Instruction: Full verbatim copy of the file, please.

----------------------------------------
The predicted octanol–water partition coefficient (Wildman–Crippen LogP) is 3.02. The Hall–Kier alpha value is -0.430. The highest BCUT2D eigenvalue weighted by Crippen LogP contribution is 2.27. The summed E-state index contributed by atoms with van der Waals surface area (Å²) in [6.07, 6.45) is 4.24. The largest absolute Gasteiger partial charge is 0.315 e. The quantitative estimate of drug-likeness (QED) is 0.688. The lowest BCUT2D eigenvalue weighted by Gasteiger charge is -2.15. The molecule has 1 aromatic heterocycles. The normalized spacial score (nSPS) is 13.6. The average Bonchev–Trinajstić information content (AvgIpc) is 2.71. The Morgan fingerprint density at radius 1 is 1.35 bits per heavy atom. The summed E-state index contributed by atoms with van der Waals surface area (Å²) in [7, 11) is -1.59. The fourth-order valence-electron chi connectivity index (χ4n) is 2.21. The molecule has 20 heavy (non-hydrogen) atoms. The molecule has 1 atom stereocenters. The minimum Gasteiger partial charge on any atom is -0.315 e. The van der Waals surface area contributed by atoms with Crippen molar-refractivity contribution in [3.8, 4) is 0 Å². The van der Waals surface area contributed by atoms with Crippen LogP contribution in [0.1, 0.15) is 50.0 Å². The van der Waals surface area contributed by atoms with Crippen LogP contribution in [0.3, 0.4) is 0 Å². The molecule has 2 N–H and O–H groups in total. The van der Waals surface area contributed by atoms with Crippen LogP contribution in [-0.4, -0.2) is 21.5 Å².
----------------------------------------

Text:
The predicted octanol–water partition coefficient (Wildman–Crippen LogP) is 3.02. The Hall–Kier alpha value is -0.430. The highest BCUT2D eigenvalue weighted by Crippen LogP contribution is 2.27. The summed E-state index contributed by atoms with van der Waals surface area (Å²) in [6.07, 6.45) is 4.24. The largest absolute Gasteiger partial charge is 0.315 e. The quantitative estimate of drug-likeness (QED) is 0.688. The lowest BCUT2D eigenvalue weighted by Gasteiger charge is -2.15. The molecule has 1 aromatic heterocycles. The normalized spacial score (nSPS) is 13.6. The average Bonchev–Trinajstić information content (AvgIpc) is 2.71. The Morgan fingerprint density at radius 1 is 1.35 bits per heavy atom. The summed E-state index contributed by atoms with van der Waals surface area (Å²) in [7, 11) is -1.59. The fourth-order valence-electron chi connectivity index (χ4n) is 2.21. The molecule has 20 heavy (non-hydrogen) atoms. The molecule has 1 atom stereocenters. The minimum Gasteiger partial charge on any atom is -0.315 e. The van der Waals surface area contributed by atoms with Crippen molar-refractivity contribution in [3.8, 4) is 0 Å². The van der Waals surface area contributed by atoms with Crippen LogP contribution in [0.1, 0.15) is 50.0 Å². The van der Waals surface area contributed by atoms with Crippen LogP contribution in [0.3, 0.4) is 0 Å². The molecule has 2 N–H and O–H groups in total. The van der Waals surface area contributed by atoms with Crippen LogP contribution in [-0.4, -0.2) is 21.5 Å².